In third place was Miikka Kiprusoff (26.0%). Kiprusoff ranks high because the only results we have are from the prime of his career. He has no decline stage, and he did not play much early on. This shows how well he has played over the last few seasons, but he should definitely be ignored in terms of talk of the greatest of all-time. There were a number of other modern goalies who similarly popped up higher than they should have for the same reasons. However, Kiprusoff did rank 5th overall in terms of career prime (26.2%, basically the same as his overall career), so he is clearly an outstanding goaltender.

In fourth place was another expected name: Jacques Plante. I was not sure what to expect with Plante, whether he was a creation of some powerful Montreal teams or if he really lived up to the billing. The results indicate that he clearly was one of the greatest goalies of all-time. He had a very long career, and still easily outperformed his backups (20.9%). In terms of prime, Plante ranks third overall (31.8%). Therefore, looking at his career as a whole, Plante has a strong case to be ranked as the second best regular season goalie of all time after Dominik Hasek.

In fifth place was another well-known name, but possibly a controversial one. Ken Dryden played for some amazing teams, which has caused speculation that he was just a product of those teams. However, Dryden was far better than his backups, letting in 20.1% fewer goals. Again, Dryden had the advantage of a short career without much of a decline stage, so he ranks a little higher than he maybe should. In terms of prime, Dryden is 11th (19.8%). However, the numbers show that Dryden should probably be considered in the top 10 all-time. He played for great teams, but his performance was also apparently great.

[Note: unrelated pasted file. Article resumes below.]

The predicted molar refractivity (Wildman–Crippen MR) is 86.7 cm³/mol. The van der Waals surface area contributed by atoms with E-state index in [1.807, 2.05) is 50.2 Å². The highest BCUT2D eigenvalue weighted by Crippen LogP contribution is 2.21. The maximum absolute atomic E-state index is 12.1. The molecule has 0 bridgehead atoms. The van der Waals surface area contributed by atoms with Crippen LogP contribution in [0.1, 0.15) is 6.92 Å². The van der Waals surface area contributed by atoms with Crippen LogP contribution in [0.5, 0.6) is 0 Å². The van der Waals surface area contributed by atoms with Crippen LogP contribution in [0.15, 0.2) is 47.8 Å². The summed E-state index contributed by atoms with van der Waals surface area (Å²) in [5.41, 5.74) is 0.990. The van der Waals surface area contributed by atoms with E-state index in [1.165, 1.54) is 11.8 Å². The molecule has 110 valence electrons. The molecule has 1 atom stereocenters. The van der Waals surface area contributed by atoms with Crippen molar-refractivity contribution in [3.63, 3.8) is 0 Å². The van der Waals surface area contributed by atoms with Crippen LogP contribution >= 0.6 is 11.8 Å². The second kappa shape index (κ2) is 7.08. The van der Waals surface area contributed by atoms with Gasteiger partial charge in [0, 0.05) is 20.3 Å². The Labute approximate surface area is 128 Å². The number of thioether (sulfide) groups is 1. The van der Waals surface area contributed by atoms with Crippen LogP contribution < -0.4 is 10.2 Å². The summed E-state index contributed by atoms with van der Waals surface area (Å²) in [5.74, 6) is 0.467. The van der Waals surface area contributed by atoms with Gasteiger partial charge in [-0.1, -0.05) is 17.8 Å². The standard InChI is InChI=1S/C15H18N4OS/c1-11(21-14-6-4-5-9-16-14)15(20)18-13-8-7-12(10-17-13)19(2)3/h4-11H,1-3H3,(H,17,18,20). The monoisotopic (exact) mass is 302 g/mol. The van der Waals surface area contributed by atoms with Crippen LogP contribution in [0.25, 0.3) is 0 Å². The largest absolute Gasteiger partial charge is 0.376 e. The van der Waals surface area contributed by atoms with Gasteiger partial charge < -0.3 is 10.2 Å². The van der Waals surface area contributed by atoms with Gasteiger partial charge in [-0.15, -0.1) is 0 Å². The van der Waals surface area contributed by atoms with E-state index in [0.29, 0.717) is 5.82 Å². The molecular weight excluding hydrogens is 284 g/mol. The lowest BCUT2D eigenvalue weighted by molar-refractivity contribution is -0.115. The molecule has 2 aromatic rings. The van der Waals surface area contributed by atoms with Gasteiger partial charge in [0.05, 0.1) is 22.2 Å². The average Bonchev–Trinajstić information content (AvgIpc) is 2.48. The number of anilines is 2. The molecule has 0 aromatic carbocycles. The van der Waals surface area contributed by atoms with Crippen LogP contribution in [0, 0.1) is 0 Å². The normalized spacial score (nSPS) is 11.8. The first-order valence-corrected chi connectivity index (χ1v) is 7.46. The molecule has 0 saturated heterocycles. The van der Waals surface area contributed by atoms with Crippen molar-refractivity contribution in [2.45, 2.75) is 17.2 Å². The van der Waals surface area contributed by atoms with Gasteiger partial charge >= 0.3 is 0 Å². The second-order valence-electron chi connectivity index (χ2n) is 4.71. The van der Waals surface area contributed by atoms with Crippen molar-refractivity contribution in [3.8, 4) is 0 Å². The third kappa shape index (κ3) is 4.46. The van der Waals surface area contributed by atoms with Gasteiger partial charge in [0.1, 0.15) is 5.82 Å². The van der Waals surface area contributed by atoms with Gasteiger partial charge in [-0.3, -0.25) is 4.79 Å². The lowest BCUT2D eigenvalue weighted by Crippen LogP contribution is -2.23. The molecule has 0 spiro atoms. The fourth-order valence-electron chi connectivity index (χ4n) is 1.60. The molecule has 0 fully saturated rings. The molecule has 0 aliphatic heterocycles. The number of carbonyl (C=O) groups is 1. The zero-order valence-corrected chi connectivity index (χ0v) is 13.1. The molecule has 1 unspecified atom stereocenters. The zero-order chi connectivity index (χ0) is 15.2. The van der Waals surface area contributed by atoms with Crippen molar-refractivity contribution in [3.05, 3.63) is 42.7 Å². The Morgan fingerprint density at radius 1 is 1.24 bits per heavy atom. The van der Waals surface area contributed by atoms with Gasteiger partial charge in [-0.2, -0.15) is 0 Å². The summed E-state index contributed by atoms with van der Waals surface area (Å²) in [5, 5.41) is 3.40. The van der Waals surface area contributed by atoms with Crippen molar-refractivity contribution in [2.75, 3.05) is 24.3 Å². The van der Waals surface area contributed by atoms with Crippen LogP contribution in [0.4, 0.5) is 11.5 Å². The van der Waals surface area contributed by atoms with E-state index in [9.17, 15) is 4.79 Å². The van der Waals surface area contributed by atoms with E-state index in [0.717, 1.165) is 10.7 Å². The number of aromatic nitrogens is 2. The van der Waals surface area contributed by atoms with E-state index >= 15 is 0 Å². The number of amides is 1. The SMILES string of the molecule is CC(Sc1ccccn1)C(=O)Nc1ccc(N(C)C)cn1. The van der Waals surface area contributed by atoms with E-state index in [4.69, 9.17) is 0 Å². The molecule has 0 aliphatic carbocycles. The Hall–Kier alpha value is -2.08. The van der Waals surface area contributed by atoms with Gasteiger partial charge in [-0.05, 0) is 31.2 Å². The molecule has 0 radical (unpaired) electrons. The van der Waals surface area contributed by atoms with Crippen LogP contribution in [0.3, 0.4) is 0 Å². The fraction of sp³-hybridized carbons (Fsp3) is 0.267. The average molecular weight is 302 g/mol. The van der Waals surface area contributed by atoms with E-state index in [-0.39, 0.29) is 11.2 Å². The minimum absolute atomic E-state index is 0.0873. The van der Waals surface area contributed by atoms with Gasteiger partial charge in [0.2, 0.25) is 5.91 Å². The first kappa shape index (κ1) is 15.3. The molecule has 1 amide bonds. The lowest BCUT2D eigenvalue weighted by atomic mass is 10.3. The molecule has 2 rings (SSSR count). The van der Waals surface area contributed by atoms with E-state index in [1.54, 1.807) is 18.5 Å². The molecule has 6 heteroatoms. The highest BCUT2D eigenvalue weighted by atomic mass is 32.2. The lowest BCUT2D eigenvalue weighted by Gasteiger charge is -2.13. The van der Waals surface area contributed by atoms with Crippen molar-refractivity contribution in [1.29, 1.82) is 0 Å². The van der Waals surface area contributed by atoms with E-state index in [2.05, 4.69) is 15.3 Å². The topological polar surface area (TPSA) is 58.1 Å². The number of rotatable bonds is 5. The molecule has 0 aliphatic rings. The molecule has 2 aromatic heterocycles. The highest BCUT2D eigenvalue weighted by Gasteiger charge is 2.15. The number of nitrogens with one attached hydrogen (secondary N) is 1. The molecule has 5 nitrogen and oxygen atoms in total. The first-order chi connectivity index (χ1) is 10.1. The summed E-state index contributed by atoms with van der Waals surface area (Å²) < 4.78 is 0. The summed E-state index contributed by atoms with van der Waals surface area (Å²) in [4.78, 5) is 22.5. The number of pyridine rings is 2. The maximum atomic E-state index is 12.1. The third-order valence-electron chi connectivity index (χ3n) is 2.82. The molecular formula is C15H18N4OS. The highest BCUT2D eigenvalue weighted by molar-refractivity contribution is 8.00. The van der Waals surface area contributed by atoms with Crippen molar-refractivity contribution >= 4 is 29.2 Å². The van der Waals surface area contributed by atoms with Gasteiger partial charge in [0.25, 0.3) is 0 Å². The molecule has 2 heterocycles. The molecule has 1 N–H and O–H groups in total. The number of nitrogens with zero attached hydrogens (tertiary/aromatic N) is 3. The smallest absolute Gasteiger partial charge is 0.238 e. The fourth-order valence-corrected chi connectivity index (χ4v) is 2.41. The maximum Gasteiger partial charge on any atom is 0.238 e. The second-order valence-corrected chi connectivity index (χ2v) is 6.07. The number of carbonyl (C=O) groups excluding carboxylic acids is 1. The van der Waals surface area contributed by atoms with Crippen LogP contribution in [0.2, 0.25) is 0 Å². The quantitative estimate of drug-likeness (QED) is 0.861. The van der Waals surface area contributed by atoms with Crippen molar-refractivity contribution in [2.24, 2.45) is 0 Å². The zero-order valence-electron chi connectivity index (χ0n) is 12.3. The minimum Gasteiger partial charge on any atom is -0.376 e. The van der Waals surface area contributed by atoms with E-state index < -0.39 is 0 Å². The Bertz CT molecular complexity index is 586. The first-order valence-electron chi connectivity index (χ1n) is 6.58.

In sixth place comes a bit of a shocker: Roman Cechmanek. Cechmanek played just four whole seasons in the NHL, most of them behind a good defence in Philadelphia, but he easily outperformed his backups (19.5%). However, there are reasons to be cautious about this result. First, Cechmanek had a very short career. Secondly, some of Cechmanek's teammates (Esche, Boucher) ranked very low, indicating that his results were probably somewhat inflated because his backups were very poor. Cechmanek's prime (which is essentially the same as his career) ranks 12th. So Cechmanek's awkward style was probably more effective than it looked during his time in the NHL, at least during the regular season.

In seventh place is Bernie Parent (18.2%). Parent also had a dominant prime, ranking 4th (30.6%). Parent is another goalie that played on some great teams, but also put up some great performances.

Eighth was another virtual unknown: Roy Edwards (17.5%). Edwards had 7 NHL seasons in the late 1960s and early 1970s. He is a classic case of a goalie that never got a chance because of the 6 team league, and also one who was underrated because he played on weak teams. Upon expansion, he won a job and proceeded to put up some relatively outstanding numbers on a weak Detroit team that missed the playoffs in 5 out of 6 seasons Edwards played for them. This was despite being 31 years old by the time he broke into the NHL. Edwards' prime ranks 6th overall (24.7%).

Ninth is another active goaltender, and a very interesting result: Manny Legace (17.0%). Legace is the most underrated goalie in the NHL today. He has had an outstanding career as a backup on Detroit, since he nearly always outperformed his more highly-rated teammates (Curtis Joseph, Chris Osgood, Dominik Hasek). He had a very good season last year on a weak St. Louis team as well. Legace ranks 21st in terms of career prime (16.9%). Legace will drop some in the years ahead as he ages, but he is definitely a top goaltender in the league.

Rounding out the top 10 is Mario Lessard. Lessard had a short career in Los Angeles in the early 1980s, but put up excellent numbers. However, his prime ranks 23rd overall, so one of the reasons he comes in so high here is because he did not have a decline stage. Nevertheless, he is another underrated goalie.

The rest of the top 10:
11. Dan Bouchard (prime: 8th)
12. Marty Turco (prime: 33rd)
13. Tony Esposito (prime: 10th)
14. Arturs Irbe (prime: 9th)
15. Bob Froese (prime: 13th)
16. Chico Resch (prime: 16th)
17. Charlie Hodge (prime: 14th)
18. Rick DiPietro (prime: 37th)
19. Fred Brathwaite (prime: 15th)
20. Daren Puppa (prime: 62nd)

OK, enough of that. Now let's go to the fun stuff: pointing out the frauds.

First, let's see how our blog's namesake did:

Martin Brodeur:

vs. backups: 4.5% better, 52nd place
career prime: 18.4% better, 18th place